We are brought into this world with beautiful breathing mechanics. If you stop and watch a baby breathe, you’ll notice that their podgy little belly moves in and out with every breath. It’s smooth, effortless, and natural. Yet, if you were to look at the way most adults breathe, you’ll see them breathing into their chests instead. There’s a reason this happens, and the distinction is far more important than you might think.
Before we talk about what’s happening, let’s take a quick look at how we’d all be breathing in a perfect world.
Basic Breathing Mechanics
The diaphragm is shaped like an umbrella. It sits on top of your organs and is attached to the bottom of your lungs.
When the diaphragm contracts properly, it flattens and moves downwards inside your abdomen. This pulls your lungs downward and creates a negative pressure inside your lungs. This creates a vacuum that sucks air into your lungs. Pretty nifty!
When you exhale, the opposite happens (shocker!). The diaphragm moves upwards and pushes the air out of your lungs, while your diaphragm will moves upwards.
However, as I’ve already mentioned, this isn’t actually what most adults do. So, what gives?
Enter paradoxical breathing
Around the age of 5 or 6, we start going to school and spend most of the day seated. This continues for most of us into our adult lives as we study and get jobs. Prolonged sitting affects the way our bodies move, and over time, accessory-breathing muscles can take over and dominate our breathing. The diaphragm, which is supposed to be our main breathing muscle, can actually end up contracting in the wrong direction during each breathing cycle. This is a phenomenon known as paradoxical breathing.
Want to know if you’re paradoxical breathing? It’s actually really easy to assess.
Place one hand over your chest and one hand over your upper abdomen. Take several normal breaths without thinking too much about it (if you feel like you’re cheating, think about something else). If your bottom hand moved inwards on inhalation and your top hand moved outwards, then I’m afraid to say that you’re breathing paradoxically .
How do I fix paradoxical breathing?
Don’t panic just yet! There is a very simple drill you can do to help fix this issue, and it’s called crocodile breathing. Lie on your stomach, and rest your head on your hands. Relax all of your muscles and spend a minute or two really concentrating on letting any tension go.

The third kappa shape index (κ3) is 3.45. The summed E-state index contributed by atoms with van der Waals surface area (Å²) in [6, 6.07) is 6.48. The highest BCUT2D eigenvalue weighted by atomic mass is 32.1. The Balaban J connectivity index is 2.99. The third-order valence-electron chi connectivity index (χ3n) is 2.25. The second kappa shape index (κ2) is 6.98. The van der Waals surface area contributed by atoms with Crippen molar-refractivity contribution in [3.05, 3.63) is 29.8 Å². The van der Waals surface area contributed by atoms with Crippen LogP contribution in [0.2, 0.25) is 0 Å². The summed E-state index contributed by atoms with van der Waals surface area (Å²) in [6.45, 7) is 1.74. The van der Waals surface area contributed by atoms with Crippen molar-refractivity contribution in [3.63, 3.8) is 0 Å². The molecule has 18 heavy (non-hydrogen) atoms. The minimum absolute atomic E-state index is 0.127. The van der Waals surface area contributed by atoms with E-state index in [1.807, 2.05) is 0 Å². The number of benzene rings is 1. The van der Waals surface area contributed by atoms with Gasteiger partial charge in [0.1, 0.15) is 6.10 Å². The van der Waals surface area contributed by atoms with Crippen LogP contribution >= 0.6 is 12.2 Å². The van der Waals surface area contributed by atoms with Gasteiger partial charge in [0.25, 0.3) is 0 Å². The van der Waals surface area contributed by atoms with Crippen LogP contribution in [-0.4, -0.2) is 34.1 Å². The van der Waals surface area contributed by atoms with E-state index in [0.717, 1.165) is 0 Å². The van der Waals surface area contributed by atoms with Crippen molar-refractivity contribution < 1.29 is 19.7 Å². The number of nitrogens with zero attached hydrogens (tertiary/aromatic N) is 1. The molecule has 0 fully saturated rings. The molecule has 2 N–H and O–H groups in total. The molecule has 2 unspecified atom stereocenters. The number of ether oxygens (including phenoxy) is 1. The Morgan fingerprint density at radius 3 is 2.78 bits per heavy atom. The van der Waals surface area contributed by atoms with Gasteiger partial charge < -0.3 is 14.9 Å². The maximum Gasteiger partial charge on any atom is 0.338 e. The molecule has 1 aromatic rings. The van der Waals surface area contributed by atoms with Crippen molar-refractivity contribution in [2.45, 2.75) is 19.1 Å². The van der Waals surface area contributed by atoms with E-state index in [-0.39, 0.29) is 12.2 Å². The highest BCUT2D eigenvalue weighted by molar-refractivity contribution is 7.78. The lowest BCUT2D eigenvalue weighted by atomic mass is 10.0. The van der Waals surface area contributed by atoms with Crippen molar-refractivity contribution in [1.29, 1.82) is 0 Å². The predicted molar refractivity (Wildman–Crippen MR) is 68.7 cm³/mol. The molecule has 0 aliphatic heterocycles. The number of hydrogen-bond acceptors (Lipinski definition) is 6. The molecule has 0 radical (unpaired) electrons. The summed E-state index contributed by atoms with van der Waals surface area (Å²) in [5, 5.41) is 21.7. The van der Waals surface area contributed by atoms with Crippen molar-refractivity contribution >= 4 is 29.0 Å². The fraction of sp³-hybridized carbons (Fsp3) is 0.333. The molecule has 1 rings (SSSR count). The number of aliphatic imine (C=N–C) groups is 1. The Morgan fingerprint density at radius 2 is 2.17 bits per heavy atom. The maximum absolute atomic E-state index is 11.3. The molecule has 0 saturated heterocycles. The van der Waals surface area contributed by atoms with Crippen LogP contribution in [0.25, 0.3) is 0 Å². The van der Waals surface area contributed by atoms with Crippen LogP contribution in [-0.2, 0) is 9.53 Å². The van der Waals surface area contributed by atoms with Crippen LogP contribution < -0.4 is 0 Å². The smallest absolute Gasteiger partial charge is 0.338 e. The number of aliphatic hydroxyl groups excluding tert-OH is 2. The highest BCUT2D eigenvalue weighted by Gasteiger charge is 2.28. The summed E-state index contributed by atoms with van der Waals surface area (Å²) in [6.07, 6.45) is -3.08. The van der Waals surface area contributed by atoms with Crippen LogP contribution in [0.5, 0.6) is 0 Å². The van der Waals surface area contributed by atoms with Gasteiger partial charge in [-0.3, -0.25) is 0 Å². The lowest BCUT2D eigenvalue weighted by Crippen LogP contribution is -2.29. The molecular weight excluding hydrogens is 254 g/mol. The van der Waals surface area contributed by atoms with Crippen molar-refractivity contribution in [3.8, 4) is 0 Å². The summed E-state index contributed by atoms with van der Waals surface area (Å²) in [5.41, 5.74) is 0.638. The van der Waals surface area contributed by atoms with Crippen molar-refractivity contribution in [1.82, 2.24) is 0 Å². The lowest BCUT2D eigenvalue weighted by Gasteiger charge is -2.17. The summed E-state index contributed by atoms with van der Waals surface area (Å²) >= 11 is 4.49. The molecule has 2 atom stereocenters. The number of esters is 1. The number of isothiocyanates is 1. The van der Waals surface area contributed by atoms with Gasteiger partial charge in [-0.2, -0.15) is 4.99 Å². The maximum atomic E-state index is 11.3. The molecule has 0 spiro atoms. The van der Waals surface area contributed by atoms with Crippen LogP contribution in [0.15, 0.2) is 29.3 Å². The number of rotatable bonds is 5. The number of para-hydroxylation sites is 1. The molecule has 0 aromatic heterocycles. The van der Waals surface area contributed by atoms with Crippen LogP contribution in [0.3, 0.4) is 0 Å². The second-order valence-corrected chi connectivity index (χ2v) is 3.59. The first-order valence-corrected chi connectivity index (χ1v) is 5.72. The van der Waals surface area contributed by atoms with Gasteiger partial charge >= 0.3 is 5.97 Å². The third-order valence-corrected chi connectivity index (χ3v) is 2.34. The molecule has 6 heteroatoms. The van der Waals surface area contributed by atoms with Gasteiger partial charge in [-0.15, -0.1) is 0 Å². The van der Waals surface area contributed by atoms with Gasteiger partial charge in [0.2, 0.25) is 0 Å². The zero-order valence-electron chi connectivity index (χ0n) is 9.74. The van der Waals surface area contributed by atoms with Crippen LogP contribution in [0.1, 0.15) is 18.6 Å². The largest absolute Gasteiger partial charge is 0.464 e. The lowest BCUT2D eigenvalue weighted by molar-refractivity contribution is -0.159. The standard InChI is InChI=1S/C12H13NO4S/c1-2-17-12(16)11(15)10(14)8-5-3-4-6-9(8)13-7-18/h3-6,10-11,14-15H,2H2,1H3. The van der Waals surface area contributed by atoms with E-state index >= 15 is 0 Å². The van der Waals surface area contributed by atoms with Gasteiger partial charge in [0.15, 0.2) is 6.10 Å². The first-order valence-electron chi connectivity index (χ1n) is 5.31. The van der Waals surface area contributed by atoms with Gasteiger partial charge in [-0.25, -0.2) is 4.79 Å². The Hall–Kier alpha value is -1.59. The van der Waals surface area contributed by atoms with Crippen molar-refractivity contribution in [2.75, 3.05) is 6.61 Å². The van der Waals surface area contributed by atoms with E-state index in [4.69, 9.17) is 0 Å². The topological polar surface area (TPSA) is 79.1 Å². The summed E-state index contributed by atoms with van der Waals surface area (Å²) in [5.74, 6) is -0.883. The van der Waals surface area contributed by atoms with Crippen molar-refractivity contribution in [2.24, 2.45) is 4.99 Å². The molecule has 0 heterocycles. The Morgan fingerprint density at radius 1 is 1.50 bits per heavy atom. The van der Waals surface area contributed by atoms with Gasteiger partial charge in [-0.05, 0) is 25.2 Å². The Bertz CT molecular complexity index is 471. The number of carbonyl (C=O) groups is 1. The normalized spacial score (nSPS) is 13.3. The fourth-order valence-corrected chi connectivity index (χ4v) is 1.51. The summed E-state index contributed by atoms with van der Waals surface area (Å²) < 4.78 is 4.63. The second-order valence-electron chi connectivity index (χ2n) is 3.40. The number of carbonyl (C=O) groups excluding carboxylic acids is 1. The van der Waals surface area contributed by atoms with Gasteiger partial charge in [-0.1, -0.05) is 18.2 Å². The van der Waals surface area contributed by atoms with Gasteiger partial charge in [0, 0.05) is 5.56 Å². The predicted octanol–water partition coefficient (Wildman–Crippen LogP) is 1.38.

The focus is to be inhaling and exhaling through your nose, as this will bring on a stronger diaphragmatic contraction. Take a breath through your nose and push your belly into the floor. Initially, you may need someone to place their hands at the sides of your stomach to give you something to push against.
Once it feels natural, try the same drill lying on your back. It will be harder and requires plenty of practice, especially if in your day to day life you find yourself sitting a lot. After several days, of crocodile breathing you can try diaphragmatic breathing from sitting, kneeling and standing positions.
Load training your diaphragmatic breathing
Once you are comfortably breathing with your diaphragm whilst standing up, it’s time to add some load. But before you go and grab a 12kg kettlebell to slap onto your stomach, hear me out!
Lie on your back and place a straw in your mouth. Breathe through the straw taking long slow breaths. Aim for 5 minutes a day on your back before progressing to sitting and then standing straw breathing.
If you feel slightly panicked, try to relax! Remember that you’re safe and you can remove the straw from your mouth at any time. Make sure you focus on the rise and fall of your belly, as we don’t want to fall back into chest breathing. If you can work up to 5 minutes per day, you’ll be in a much better place than you were before.
Learning how to breath with your diaphragm and then strengthening this action is essential for getting the most out of your weight training. Without the proper breathing technique, you’re going to lack tension in your abdomen. In particularly stressful movements like the deadlift, the last thing you want is your lower back to have to pick up this slack, as that’s the perfect way to injure yourself!
Diaphragmatic breathing is something that most people don’t think about when strengthening their bodies. It really pays to be one of the ones who do, however, as a stronger, more efficient respiratory system will pay in spades when you load up the weights.